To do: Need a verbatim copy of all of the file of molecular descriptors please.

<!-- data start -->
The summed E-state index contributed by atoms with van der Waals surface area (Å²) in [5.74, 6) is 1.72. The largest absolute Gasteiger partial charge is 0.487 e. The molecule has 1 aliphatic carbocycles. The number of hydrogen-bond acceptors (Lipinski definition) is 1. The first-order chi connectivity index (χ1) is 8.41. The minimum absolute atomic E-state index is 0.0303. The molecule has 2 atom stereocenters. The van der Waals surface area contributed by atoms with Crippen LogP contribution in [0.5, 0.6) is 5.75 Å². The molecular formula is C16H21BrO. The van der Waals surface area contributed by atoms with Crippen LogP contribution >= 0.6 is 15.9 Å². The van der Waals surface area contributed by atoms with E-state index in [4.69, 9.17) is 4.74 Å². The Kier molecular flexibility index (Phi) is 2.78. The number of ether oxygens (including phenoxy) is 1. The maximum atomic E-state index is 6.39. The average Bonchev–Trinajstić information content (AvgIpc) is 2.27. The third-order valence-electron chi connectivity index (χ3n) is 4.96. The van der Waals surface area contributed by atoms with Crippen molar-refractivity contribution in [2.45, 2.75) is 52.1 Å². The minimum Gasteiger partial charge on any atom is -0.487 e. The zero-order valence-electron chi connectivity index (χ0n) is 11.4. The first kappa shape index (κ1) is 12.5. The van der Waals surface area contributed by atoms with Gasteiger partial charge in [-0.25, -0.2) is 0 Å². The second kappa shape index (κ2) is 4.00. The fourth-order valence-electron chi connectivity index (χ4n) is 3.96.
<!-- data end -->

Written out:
The summed E-state index contributed by atoms with van der Waals surface area (Å²) in [5.74, 6) is 1.72. The largest absolute Gasteiger partial charge is 0.487 e. The molecule has 1 aliphatic carbocycles. The number of hydrogen-bond acceptors (Lipinski definition) is 1. The first-order chi connectivity index (χ1) is 8.41. The minimum absolute atomic E-state index is 0.0303. The molecule has 2 atom stereocenters. The van der Waals surface area contributed by atoms with Crippen LogP contribution in [0.5, 0.6) is 5.75 Å². The molecular formula is C16H21BrO. The van der Waals surface area contributed by atoms with Crippen LogP contribution >= 0.6 is 15.9 Å². The van der Waals surface area contributed by atoms with E-state index in [4.69, 9.17) is 4.74 Å². The Kier molecular flexibility index (Phi) is 2.78. The number of ether oxygens (including phenoxy) is 1. The maximum atomic E-state index is 6.39. The average Bonchev–Trinajstić information content (AvgIpc) is 2.27. The third-order valence-electron chi connectivity index (χ3n) is 4.96. The van der Waals surface area contributed by atoms with Crippen molar-refractivity contribution in [2.45, 2.75) is 52.1 Å². The minimum Gasteiger partial charge on any atom is -0.487 e. The zero-order valence-electron chi connectivity index (χ0n) is 11.4. The first kappa shape index (κ1) is 12.5. The van der Waals surface area contributed by atoms with Gasteiger partial charge in [-0.25, -0.2) is 0 Å². The second kappa shape index (κ2) is 4.00. The fourth-order valence-electron chi connectivity index (χ4n) is 3.96.